Everyone who has ever worked with drywall agrees: It is one of the worst jobs you can possibly undertake on your own. What they can't agree on is what the worst part is, the mess, the cutting and laying up of those heavy sheets, fitting small or odd sized places or bending it, or the precision needed to get a finish that looks good. And then there is the actual "seeing" of imperfections in the finish BEFORE the paint is applied. Hanging and finishing drywall is an art. If any part is off it will show up in your walls and ceilings with paint or changes in the weather. Just give it time.

On top of these challenges there are even more involving building codes, fastener types, fire ratings and mold resistance. It is no wonder that DIY drywall hints are so pervasive on the internet. What these sites won't tell you is that handling drywall, square foot for square foot, is one of the heaviest, most back breaking materials you can work with in your home. At the same time the pictures and instructions will make it look easy, but finishing it takes real finesse.

If you have more than just a patch in your drywall to handle, it will save you hours –days – and a lot of frustration if you hire a professional drywall installer. This is especially true of finishing new additions or entire homes. Most drywall teams can do a complete home in the time it takes the average homeowner to do one room.

Even though you want a drywall installer to do the work for you, a bit of "drywall knowledge" will help you understand what is called for and help you communicate with the drywall installer you select.

  • Understand that there are different types of drywall for different spaces and applications. Besides the normal drywall that goes on your wall and that comes in different thicknesses, there is also "greenboard" for moisture prone areas such as bathrooms and basements. It is not waterproof, just moisture resistant, and is just one example of the many drywall types. Strolling through your home improvement store will not be enough to realize the many types available. Your installer can help you select the right material for the job. At the same time, there will be different drywall material needs for fire ratings, particularly in garages that are attached to your home.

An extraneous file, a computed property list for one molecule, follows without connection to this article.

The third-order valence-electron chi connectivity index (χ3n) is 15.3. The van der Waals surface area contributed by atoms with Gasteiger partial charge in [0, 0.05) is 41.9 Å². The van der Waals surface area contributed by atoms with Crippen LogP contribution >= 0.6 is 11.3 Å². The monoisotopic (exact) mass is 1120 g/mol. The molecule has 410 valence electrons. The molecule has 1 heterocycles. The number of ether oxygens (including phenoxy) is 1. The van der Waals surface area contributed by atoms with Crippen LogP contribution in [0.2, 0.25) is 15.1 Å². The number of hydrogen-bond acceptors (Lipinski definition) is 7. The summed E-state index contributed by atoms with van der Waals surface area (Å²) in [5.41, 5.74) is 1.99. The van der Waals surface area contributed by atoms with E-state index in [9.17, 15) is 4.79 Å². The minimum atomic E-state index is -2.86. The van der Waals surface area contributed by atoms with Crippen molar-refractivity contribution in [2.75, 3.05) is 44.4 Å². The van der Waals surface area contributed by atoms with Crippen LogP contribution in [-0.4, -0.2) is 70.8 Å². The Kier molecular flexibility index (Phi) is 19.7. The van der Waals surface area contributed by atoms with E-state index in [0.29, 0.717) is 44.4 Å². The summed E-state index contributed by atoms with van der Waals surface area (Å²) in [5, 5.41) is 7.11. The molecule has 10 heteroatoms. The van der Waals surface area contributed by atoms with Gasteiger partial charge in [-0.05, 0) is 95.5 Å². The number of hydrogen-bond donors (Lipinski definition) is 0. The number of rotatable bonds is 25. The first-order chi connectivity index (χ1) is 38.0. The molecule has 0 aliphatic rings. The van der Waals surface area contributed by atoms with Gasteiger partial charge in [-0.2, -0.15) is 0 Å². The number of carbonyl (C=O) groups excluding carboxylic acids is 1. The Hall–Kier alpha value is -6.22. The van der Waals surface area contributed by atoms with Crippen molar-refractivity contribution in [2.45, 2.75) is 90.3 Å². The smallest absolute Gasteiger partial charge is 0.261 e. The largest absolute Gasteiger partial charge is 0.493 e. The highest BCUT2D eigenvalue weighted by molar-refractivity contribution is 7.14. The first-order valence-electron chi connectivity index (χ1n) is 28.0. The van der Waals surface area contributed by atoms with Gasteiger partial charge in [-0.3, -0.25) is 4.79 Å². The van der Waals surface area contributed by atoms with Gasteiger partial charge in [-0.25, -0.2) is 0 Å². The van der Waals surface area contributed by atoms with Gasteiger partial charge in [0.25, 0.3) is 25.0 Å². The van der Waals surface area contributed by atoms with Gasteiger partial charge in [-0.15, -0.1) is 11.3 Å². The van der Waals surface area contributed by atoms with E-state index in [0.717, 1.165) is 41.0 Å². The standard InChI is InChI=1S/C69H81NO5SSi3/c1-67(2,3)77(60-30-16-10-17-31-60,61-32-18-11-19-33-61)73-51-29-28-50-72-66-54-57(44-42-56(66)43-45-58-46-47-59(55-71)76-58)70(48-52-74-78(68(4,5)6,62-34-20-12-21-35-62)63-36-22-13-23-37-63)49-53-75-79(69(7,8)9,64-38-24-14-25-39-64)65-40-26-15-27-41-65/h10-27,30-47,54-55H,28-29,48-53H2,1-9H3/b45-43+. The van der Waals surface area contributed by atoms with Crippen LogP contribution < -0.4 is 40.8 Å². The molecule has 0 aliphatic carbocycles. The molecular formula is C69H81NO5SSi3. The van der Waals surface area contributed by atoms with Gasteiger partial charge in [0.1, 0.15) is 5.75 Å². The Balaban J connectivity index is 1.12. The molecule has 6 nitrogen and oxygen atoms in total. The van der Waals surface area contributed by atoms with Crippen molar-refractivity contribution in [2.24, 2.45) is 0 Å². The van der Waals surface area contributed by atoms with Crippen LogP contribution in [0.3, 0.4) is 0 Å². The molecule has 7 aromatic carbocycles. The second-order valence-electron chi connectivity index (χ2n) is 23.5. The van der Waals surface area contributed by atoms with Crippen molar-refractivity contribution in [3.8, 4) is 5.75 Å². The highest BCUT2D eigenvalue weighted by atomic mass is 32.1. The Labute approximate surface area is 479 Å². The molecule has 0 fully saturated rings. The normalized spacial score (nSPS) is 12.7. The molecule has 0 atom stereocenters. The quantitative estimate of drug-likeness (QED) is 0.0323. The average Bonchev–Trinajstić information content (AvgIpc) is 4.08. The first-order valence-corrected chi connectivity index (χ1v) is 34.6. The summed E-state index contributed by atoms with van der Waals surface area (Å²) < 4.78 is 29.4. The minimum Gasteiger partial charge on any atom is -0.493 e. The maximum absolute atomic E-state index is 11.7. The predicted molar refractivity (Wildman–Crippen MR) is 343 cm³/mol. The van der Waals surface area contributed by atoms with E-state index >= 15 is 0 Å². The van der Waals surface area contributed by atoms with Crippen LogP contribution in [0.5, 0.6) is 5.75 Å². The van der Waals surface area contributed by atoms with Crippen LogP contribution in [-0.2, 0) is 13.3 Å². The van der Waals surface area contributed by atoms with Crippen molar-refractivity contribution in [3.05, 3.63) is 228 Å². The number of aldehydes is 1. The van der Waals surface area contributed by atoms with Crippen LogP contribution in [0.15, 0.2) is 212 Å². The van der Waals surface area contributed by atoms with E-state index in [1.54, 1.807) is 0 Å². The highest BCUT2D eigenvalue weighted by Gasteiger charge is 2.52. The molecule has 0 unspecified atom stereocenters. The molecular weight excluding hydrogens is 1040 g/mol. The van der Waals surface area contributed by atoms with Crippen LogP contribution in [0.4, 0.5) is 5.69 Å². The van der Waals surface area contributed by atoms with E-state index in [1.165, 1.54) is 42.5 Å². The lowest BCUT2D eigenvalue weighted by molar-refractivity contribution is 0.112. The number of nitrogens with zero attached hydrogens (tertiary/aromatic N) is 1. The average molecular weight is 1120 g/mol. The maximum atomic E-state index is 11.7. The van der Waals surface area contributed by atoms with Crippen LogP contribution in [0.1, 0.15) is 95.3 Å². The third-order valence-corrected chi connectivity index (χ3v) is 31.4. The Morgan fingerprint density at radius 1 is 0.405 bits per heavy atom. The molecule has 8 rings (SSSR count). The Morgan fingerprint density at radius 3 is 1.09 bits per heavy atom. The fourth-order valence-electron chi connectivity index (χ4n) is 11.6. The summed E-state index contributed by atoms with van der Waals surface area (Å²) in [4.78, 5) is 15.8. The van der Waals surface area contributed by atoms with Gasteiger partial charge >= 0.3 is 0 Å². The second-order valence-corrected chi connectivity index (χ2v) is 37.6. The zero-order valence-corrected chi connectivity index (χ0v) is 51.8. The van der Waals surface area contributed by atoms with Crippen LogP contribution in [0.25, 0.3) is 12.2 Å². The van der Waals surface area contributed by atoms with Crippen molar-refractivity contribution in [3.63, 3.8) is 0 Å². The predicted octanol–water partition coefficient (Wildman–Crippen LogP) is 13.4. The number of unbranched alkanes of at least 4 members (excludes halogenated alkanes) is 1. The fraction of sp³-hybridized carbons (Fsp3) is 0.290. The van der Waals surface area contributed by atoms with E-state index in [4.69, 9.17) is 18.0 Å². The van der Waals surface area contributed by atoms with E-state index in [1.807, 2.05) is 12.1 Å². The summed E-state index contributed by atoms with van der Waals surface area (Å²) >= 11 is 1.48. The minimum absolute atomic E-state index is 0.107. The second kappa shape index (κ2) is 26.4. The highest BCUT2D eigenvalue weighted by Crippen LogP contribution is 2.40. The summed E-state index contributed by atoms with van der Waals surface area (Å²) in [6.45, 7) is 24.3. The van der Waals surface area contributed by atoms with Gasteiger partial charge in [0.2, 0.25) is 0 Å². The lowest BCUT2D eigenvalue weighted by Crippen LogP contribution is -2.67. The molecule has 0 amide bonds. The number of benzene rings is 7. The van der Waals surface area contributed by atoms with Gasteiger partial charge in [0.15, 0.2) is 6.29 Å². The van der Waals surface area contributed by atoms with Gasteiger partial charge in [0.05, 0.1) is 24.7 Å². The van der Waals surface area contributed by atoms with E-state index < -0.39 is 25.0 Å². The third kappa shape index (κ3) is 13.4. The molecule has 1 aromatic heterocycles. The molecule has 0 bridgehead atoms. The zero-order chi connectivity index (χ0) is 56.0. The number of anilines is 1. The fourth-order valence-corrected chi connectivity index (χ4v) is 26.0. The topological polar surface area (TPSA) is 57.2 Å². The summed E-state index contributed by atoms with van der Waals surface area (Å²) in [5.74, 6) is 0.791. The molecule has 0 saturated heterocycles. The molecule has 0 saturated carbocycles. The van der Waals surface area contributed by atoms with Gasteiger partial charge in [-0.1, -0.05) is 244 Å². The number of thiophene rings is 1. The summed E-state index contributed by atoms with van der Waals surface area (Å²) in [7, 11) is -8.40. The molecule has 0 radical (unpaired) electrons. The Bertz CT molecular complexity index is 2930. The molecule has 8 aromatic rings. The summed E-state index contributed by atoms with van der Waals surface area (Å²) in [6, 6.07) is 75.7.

• Different localities call for different paint formulations and finishes. This is particularly the case when it comes to mold resistance. If you are going to do the painting yourself, ask your installer if you will be needing a mold resistant primer or for any other particular considerations in various parts of your home.
  • There are multitudes of ways to fasten drywall to the wall studs or ceiling. It is considered best practice to use drywall screws, and in some cases to also use adhesives behind the drywall to add stability to your walls or ceilings. How your installer plans on fastening your drywall should be discussed. Stay away from drywall nails if at all possible because they tend to "pop" through the surface over time and are almost impossible to fix over an entire room.
  • Even though drywall materials are relatively inexpensive, any quote you receive includes the art of finishing and in some cases texturing the final finish. (Click here for examples.) This is the time consuming and expensive part of any job. Realizing this will avoid misunderstandings about your quote. If you opt for a textured surface and find the quotes are generally more than you wanted to spend, cutting out this expensive process could save you some money and you could get a similar look by using multiple paints, such as base coats and glazes. Don't abandon your project entirely because of costs. Work with your contractor and ask for suggestions.
  • Where ever you live in Canada you will almost always find a local city or area building code and licensing authority. Not only do they specify local building codes but they act as consumer protection authorities. While they will not recommend a drywall installer, they can verify if a contractor you are considering is properly licensed.

TrustedPros has made the actual installer selection process quite simple for you. You have two options. You may browse the contractors we have on our site, look at the comments made by people in your area who have already been through this process and check the descriptions for numerous contractors. Find a few and give them a call requesting competitive bids. The other option is to simply post your job on our site and let contractors come to you. Then from the bids that appeal to you go back to our site and check references.

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